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Grief and Trees

As anyone who has ever been fortunate enough to have a pet knows, losing them is difficult. That is a big understatement.
Here’s a short description of my afternoon after losing my cat, Zoeie. I think this provides a more accurate portrayal.

We arrived home after the euthanasia and burial. I walked into the kitchen and collapsed. The screams of anguish coming out of my mouth were unrecognizable to me. I stared at an empty food dish trying to absorb the knowledge it wouldn’t be used again. I was inconsolable. I didn’t want to think. I didn’t want to move. And at that moment, I didn’t want to live. The light of my life was gone.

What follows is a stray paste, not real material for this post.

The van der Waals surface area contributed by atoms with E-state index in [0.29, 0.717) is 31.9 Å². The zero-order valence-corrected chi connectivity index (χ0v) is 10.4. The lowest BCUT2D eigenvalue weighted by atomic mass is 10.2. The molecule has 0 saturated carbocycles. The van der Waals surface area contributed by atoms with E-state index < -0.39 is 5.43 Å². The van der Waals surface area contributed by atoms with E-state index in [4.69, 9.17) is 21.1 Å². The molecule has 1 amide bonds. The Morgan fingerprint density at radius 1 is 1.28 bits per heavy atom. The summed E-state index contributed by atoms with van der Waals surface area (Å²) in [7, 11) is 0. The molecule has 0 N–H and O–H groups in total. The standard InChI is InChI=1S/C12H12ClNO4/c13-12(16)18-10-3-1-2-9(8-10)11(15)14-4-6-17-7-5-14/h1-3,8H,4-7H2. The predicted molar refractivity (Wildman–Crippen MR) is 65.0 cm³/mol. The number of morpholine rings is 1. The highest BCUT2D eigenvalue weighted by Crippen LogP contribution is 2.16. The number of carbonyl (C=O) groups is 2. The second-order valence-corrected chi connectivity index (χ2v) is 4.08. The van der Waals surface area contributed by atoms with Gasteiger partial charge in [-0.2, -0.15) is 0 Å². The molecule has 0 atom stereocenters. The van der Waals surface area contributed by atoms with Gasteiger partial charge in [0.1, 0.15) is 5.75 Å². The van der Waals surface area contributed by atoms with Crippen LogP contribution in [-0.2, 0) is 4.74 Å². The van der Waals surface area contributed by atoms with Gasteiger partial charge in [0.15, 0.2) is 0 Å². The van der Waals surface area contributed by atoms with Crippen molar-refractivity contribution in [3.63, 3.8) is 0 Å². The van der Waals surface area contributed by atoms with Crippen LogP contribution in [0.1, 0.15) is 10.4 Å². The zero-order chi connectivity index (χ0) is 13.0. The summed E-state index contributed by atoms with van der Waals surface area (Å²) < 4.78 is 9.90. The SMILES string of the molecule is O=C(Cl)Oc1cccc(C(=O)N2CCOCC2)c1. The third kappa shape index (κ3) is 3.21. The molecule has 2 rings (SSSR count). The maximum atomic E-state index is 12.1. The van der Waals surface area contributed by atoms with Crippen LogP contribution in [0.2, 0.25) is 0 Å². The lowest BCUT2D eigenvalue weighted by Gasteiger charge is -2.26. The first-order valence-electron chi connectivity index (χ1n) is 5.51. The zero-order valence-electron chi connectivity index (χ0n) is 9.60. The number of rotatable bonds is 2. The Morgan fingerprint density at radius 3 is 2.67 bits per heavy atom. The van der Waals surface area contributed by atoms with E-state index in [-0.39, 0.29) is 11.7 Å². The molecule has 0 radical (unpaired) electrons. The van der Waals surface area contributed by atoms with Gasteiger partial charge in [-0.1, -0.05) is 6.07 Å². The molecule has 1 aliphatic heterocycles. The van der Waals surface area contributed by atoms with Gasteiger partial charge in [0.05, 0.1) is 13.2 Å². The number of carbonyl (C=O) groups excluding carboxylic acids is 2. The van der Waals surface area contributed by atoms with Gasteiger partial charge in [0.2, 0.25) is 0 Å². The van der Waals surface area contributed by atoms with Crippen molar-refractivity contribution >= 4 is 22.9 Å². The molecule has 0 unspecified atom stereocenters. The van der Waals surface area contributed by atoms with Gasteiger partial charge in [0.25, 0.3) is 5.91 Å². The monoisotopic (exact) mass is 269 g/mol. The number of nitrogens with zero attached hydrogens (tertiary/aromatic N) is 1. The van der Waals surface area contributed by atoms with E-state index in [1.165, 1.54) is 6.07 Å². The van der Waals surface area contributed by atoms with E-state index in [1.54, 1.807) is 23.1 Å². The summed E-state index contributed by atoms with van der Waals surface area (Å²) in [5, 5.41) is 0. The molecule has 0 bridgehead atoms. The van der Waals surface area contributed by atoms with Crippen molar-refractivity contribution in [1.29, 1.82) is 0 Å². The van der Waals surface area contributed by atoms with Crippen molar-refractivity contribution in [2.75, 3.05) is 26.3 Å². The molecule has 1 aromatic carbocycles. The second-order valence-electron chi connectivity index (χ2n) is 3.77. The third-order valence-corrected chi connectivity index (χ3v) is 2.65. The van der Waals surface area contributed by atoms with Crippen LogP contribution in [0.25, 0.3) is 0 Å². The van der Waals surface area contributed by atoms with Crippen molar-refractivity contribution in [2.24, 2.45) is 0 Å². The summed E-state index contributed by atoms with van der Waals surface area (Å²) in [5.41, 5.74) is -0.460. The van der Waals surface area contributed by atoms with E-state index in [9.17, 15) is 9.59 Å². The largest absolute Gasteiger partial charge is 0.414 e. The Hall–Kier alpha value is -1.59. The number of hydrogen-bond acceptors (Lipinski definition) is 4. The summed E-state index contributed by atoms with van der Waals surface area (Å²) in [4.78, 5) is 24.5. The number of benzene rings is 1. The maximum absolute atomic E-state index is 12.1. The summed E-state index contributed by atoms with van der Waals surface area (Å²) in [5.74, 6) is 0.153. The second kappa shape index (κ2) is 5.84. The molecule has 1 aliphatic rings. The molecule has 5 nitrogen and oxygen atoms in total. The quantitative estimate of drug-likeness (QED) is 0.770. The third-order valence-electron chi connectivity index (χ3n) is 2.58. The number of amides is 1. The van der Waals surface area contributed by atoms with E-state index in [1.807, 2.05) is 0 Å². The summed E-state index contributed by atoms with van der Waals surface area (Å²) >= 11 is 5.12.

Although I was still wandering around in a state of mindful numbness, I went to work the next day. Society expects us to keep showing up. It doesn’t matter if we can’t concentrate, the tears are flowing, our heart has shattered. We must go to work and move on. This tradition of disallowing grief after pet loss only made me angry. People are uncomfortable with silence and with pain. Although we mean well, we tend to want to cheer each other up. Grief is not wrong. It is not a state we need to change. Grief is vital. It’s a state we need to exist in so we can learn how to move forward with this change in our life.

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